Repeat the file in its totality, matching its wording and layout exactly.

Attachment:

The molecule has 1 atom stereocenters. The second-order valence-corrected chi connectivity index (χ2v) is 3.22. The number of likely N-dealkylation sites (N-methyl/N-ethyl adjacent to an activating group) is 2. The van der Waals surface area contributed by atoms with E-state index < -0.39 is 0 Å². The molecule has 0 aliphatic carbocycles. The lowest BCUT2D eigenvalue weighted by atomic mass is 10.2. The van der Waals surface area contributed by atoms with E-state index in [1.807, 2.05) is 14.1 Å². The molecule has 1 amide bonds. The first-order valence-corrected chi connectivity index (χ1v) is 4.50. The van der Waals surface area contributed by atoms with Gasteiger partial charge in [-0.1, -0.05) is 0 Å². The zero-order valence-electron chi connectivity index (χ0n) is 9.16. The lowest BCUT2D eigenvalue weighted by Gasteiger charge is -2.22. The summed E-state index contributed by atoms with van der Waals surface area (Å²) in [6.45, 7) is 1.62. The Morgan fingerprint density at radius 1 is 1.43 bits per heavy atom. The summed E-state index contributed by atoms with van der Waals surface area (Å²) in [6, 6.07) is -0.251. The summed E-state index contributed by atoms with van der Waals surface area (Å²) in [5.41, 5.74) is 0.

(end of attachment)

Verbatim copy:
The molecule has 1 atom stereocenters. The second-order valence-corrected chi connectivity index (χ2v) is 3.22. The number of likely N-dealkylation sites (N-methyl/N-ethyl adjacent to an activating group) is 2. The van der Waals surface area contributed by atoms with E-state index < -0.39 is 0 Å². The molecule has 0 aliphatic carbocycles. The lowest BCUT2D eigenvalue weighted by atomic mass is 10.2. The van der Waals surface area contributed by atoms with E-state index in [1.807, 2.05) is 14.1 Å². The molecule has 1 amide bonds. The first-order valence-corrected chi connectivity index (χ1v) is 4.50. The van der Waals surface area contributed by atoms with Gasteiger partial charge in [-0.1, -0.05) is 0 Å². The zero-order valence-electron chi connectivity index (χ0n) is 9.16. The lowest BCUT2D eigenvalue weighted by Gasteiger charge is -2.22. The summed E-state index contributed by atoms with van der Waals surface area (Å²) in [6.45, 7) is 1.62. The Morgan fingerprint density at radius 1 is 1.43 bits per heavy atom. The summed E-state index contributed by atoms with van der Waals surface area (Å²) in [6, 6.07) is -0.251. The summed E-state index contributed by atoms with van der Waals surface area (Å²) in [5.41, 5.74) is 0.